• Your fixed question might be: “Is the mystery number greater than 50?”
• If your friend answers “No,” you then ask, “Is the mystery number greater than 25?” and so on, always dividing the remaining range in half.

The problem here is that if your initial guess is way off (far from the actual mystery number), you’ll need a lot of guesses to narrow it down. You might end up asking many questions and taking a long time to reach the correct answer. This is analogous to the challenge of sparse data in optimization when you have parameters with infrequent updates.

• If your friend answered “No” to your first question, indicating that the mystery number is likely smaller than 50.
• You adapt and ask a more focused question like, “Is the mystery number greater than 25?”.

The adaptive questioning strategy allows you to zoom in on the mystery number more quickly. When you’re far from the correct answer, you take larger leaps (increased learning rate), and when you get closer, you make smaller adjustments (decreased learning rate).

Just as your adaptive questioning strategy helps you efficiently narrow down the mystery number, AdaDelta’s adaptive learning rates mitigate the effects of large gradients from infrequent updates, making optimization more stable and effective, even when dealing with sparse data.

### Hyperparameter Tuning

While AdaDelta reduces the need for manual tuning of learning rates, it still introduces hyperparameters like decay rates for gradient accumulators, which need to be tuned.

### Complexity

Implementing the adaptive learning rate mechanism and maintaining historical gradient information can add computational complexity to the optimization process.

### Sensitivity to Initialization

Like other optimization algorithms, AdaDelta’s performance can be sensitive to the initial parameter values.

### Limited Theoretical Understanding

AdaDelta’s behavior might be well-empirically understood, but its theoretical underpinnings might not be as well-established as simpler methods like gradient descent.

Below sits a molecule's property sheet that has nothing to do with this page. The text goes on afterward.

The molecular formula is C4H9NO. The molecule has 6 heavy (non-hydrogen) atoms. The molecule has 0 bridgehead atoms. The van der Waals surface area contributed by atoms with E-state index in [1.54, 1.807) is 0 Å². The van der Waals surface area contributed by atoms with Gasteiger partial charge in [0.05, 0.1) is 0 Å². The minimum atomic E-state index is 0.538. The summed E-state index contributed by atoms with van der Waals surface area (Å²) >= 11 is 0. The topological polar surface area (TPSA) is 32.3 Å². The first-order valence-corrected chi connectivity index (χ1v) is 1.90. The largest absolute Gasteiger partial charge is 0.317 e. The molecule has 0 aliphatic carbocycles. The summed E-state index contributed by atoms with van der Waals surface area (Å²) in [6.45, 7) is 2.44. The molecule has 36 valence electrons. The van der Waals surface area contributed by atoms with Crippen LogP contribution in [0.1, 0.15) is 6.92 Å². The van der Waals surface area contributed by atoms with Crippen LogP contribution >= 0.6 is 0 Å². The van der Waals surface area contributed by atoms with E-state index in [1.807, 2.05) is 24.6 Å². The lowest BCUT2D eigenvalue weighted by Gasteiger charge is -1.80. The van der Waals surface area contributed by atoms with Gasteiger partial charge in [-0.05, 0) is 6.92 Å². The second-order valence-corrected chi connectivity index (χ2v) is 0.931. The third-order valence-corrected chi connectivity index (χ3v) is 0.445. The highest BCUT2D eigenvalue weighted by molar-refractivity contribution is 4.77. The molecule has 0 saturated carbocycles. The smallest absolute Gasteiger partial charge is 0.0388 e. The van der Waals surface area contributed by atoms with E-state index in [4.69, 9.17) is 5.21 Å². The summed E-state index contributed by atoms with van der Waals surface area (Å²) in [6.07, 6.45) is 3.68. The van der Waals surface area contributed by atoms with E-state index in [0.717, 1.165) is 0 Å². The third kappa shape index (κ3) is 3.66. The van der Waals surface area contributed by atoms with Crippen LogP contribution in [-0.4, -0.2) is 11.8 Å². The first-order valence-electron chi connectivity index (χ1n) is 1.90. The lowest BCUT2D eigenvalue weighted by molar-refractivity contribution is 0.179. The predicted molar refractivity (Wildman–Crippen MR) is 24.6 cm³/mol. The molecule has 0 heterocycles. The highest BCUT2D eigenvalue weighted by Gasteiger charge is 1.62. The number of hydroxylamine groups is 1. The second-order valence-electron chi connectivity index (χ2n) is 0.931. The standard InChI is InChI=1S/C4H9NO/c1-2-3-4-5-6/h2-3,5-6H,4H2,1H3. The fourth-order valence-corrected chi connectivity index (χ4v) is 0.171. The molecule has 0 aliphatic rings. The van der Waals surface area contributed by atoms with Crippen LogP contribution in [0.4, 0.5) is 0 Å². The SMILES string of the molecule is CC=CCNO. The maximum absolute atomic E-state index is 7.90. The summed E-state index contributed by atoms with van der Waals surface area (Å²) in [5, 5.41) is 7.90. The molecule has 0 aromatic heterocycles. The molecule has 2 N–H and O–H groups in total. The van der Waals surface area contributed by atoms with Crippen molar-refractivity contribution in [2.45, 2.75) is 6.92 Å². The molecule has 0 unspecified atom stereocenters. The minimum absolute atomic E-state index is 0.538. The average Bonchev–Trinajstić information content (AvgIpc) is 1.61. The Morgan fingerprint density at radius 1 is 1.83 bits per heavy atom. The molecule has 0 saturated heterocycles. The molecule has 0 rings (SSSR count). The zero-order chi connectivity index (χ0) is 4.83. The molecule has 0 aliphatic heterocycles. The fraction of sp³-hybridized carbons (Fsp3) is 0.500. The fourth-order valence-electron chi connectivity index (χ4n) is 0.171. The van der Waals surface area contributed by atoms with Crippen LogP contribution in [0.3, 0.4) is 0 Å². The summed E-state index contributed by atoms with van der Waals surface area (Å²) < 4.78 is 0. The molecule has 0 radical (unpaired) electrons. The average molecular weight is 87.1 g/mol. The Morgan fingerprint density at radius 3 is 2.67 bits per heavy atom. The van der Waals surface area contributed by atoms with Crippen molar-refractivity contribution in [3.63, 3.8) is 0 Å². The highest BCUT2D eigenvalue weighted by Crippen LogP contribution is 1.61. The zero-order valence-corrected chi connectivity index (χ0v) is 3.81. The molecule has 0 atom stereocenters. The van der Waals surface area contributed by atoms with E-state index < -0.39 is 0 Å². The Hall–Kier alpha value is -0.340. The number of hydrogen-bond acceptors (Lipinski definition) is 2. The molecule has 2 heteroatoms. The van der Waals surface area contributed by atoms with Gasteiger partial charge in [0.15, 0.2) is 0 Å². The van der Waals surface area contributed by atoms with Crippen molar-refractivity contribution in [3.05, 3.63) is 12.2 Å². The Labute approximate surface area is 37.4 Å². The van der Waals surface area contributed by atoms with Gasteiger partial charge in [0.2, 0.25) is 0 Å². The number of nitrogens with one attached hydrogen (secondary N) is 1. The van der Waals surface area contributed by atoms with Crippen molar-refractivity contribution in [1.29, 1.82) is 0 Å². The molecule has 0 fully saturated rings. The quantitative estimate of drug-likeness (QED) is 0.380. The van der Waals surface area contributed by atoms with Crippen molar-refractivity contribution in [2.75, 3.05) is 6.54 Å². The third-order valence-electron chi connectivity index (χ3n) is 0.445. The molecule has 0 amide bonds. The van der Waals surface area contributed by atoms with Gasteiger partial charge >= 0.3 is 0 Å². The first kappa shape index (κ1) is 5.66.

We’ll use the same fictional dataset with two parameters (θ₁ and θ₂) and operate for up to 5 iterations.

### Step 1: Initialization

θ₁ = 1.0
θ₂ = 1.0
E[g²₁] = 0.0 (accumulator for θ₁’s squared gradient)
E[g²₂] = 0.0 (accumulator for θ₂’s squared gradient)
E[Δθ²₁] = 0.0 (accumulator for θ₁’s squared parameter update)
E[Δθ²₂] = 0.0 (accumulator for θ₂’s squared parameter update)
ρ (rho) = 0.9 (decay factor)
ε (epsilon) = 1e-8 (small constant for numerical stability)

### Iteration 1

Let’s assume the gradient for θ₁ is 0.2, and for θ₂ is -0.5.

##### Update E[g²₁] and E[g²₂] for both parameters

E[g²₁] = 0.9 * E[g²₁] + 0.1 * (0.2)² = 0.018
E[g²₂] = 0.9 * E[g²₂] + 0.1 * (-0.5)² = 0.025

##### Calculate Learning Rate Update (Step 4)

Δθ₁ = – (sqrt(E[Δθ²₁] + ε) / sqrt(E[g²₁] + ε)) * 0.2
Δθ₂ = – (sqrt(E[Δθ²₂] + ε) / sqrt(E[g²₂] + ε)) * (-0.5)

##### Update E[Δθ²₁] and E[Δθ²₂] for both parameters

E[Δθ²₁] = 0.9 * E[Δθ²₁] + 0.1 * (Δθ₁)² = 0.0004
E[Δθ²₂] = 0.9 * E[Δθ²₂] + 0.1 * (Δθ₂)² = 0.0025

##### Update θ₁ and θ₂ using the calculated adaptive learning rate adjustments

θ₁’ = θ₁ + Δθ₁ = 1.0 – 0.6325 = 0.3675
θ₂’ = θ₂ + Δθ₂ = 1.0 + 0.1414 = 1.1414

### Iteration 2

We will use the updated parameters θ₁’ = 0.3675 and θ₂’ = 1.1414 from the previous iteration as our starting point.

For simplicity, let’s assume the gradient for θ₁ is 0.1, and for θ₂ is -0.3.

##### Update E[g²₁] and E[g²₂] for both parameters

E[g²₁] = 0.9 * E[g²₁] + 0.1 * (0.1)² = 0.01905
E[g²₂] = 0.9 * E[g²₂] + 0.1 * (-0.3)² = 0.0279

##### Step 4: Calculate Learning Rate Update

Δθ₁ = – (sqrt(E[Δθ²₁] + ε) / sqrt(E[g²₁] + ε)) * 0.1
Δθ₂ = – (sqrt(E[Δθ²₂] + ε) / sqrt(E[g²₂] + ε)) * (-0.3)

##### Update E[Δθ²₁] and E[Δθ²₂] for both parameters

E[Δθ²₁] = 0.9 * E[Δθ²₁] + 0.1 * (Δθ₁)² = 0.00020764
E[Δθ²₂] = 0.9 * E[Δθ²₂] + 0.1 * (Δθ₂)² = 0.0008955

##### Update θ₁ and θ₂ using the calculated adaptive learning rate adjustments

θ₁” = θ₁’ + Δθ₁ = 0.3675 – 0.0408 = 0.3267
θ₂” = θ₂’ + Δθ₂ = 1.1414 + 0.0157 = 1.1571

### Iteration 3